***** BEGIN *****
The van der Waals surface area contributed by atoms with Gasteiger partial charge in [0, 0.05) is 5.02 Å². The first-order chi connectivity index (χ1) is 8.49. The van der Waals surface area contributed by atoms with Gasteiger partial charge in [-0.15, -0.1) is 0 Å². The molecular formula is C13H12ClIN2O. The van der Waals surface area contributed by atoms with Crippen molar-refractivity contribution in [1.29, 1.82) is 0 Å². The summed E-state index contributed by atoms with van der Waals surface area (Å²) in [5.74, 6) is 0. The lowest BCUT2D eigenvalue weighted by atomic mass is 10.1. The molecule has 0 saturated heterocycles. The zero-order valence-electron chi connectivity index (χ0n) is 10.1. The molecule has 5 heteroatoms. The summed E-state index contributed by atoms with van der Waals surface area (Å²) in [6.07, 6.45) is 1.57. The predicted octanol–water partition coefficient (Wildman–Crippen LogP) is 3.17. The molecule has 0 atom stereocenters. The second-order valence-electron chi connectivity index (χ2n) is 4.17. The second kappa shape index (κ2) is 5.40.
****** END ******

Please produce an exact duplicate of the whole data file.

The van der Waals surface area contributed by atoms with Gasteiger partial charge in [0, 0.05) is 5.02 Å². The first-order chi connectivity index (χ1) is 8.49. The van der Waals surface area contributed by atoms with Gasteiger partial charge in [-0.15, -0.1) is 0 Å². The molecular formula is C13H12ClIN2O. The van der Waals surface area contributed by atoms with Crippen molar-refractivity contribution in [1.29, 1.82) is 0 Å². The summed E-state index contributed by atoms with van der Waals surface area (Å²) in [5.74, 6) is 0. The lowest BCUT2D eigenvalue weighted by atomic mass is 10.1. The molecule has 0 saturated heterocycles. The zero-order valence-electron chi connectivity index (χ0n) is 10.1. The molecule has 5 heteroatoms. The summed E-state index contributed by atoms with van der Waals surface area (Å²) in [6.07, 6.45) is 1.57. The predicted octanol–water partition coefficient (Wildman–Crippen LogP) is 3.17. The molecule has 0 atom stereocenters. The second-order valence-electron chi connectivity index (χ2n) is 4.17. The second kappa shape index (κ2) is 5.40.